I can understand that was hard on you given your achievements but at least you were able to earn some money for a year and learn something about the world of business.

That’s right and before the year was out, I had decided to do an interpreting and translation course in Mandarin at Nottingham University.

Did you move to England?

Actually no, I didn’t. I love England and have only spent a very short time there but I would love to work there and discover more about your culture. Nottingham University has a campus in China and so I spent the whole year in Ningbo city. It was actually a two-year course but I was able to cram it into one. I rarely use English which is a great shame, so thank you for doing this interview and allowing me to practice.

So, where are you now in your life Kyrylo?

Please call me Carl if my Ukrainian name is a problem to pronounce. Ordering a coffee at Starbucks convinced me that I had to change to a name which is easier to pronounce. Apparently, there is such a thing as the Starbucks Name Test, but I didn’t know that at the time. I just did it anyway.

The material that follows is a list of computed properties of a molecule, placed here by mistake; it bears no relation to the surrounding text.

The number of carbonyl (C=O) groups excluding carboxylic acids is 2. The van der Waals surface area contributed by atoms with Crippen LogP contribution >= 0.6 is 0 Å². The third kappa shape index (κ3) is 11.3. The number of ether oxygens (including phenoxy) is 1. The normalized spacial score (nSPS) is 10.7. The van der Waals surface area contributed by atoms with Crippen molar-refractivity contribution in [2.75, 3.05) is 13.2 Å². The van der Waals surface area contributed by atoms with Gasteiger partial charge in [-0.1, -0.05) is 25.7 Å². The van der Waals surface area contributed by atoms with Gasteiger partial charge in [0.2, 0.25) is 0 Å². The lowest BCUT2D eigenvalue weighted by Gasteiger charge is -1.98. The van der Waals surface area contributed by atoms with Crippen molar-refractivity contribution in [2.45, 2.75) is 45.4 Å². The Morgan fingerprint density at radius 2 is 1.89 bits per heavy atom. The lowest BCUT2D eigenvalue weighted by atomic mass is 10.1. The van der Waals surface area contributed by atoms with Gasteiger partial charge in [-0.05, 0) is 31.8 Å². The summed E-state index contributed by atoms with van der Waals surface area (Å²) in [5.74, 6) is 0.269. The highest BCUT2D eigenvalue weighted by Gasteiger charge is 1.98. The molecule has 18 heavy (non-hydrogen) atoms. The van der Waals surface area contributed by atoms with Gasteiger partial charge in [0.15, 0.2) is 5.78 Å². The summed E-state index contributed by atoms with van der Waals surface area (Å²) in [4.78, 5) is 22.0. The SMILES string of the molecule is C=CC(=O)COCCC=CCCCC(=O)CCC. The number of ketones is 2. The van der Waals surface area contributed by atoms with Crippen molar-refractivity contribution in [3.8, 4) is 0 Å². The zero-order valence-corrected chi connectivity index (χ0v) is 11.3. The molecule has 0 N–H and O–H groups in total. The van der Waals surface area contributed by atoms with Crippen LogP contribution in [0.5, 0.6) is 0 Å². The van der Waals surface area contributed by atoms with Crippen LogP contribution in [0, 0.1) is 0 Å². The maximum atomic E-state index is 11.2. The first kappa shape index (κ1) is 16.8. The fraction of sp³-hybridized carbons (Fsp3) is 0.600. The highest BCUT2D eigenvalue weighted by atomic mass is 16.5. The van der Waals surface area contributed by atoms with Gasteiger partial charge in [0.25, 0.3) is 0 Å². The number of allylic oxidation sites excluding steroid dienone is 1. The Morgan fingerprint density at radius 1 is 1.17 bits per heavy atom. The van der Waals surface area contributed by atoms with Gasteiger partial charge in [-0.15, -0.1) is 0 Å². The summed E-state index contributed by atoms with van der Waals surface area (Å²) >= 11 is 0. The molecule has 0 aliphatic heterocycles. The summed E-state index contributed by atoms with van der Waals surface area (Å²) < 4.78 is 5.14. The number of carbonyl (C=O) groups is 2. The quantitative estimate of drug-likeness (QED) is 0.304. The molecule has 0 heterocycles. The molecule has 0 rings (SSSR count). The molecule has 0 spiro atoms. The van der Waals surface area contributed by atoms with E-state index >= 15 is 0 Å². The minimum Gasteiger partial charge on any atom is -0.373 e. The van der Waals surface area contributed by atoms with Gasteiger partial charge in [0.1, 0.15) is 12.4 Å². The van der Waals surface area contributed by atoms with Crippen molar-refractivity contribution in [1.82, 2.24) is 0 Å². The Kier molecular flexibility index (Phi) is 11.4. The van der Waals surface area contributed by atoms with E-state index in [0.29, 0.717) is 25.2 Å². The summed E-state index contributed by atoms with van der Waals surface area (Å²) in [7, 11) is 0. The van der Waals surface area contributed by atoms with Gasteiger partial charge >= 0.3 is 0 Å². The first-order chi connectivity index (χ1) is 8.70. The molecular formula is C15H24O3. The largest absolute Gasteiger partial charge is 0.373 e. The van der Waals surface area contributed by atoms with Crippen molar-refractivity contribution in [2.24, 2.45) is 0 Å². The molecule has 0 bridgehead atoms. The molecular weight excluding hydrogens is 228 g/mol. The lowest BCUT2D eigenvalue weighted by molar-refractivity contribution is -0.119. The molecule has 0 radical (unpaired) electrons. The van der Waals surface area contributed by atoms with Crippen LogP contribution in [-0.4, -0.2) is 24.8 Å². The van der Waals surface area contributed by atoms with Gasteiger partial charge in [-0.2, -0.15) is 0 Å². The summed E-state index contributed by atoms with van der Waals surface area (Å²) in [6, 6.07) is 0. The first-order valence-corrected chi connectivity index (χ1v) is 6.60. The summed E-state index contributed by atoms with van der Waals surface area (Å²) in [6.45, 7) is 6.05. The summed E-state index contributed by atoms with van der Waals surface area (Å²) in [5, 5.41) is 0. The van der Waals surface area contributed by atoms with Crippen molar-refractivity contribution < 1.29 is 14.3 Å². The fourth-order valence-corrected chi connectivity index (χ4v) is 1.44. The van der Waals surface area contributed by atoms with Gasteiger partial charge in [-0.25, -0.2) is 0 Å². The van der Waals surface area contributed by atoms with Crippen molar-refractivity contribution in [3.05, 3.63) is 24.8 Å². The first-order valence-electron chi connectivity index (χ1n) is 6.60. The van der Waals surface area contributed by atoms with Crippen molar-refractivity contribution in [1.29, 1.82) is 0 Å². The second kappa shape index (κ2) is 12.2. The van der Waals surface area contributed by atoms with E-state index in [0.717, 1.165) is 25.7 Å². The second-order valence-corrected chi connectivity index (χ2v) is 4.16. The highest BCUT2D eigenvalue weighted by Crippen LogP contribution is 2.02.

At this point in my life, I work for a Chinese company called Happiness, I interpret for the government at quite a high level and I am, of course, a Neurolanguage coach!

Hence the reason why you were at the conference. Could you tell me about your journey to becoming a Neurolanguage coach? I love hearing these stories.


Yes, it’s an interesting story. When I was 12 years old, my parents sent me for an English course to Great Yarmouth on the east coast of England. There I met a young boy called Jacob and we became lifelong friends. Actually, he was the first to call me Carl. In the last few years, he often talked about his qualification as a Neurolanguage coach and so finally he made me curious enough to enrol on the course during the pandemic. I thoroughly enjoyed it and then had the honour to help Rachel to present the speakers at the conference in May this year.

Carl, what are your plans for the future?

Well, I continue to be a polyglot and I am now learning Spanish, Polish and Turkish and I have set up my own Ukrainian conference interpreter’s course for the Chinese language.

Simultaneous interpreting (Mandarin-Ukrainian) is not yet studied in Ukraine at university level and so last year I created the first course and we ran it for the first time with 6 students. It was hard work and the results were good and so I hope to continue with a new set of students next year. I would also like to make as many connections as I can in the world of education.

What a great goal Carl to finish with!

Thank you so much for allowing me to look inside your very interesting world. I am sure our readers will enjoy reading about you.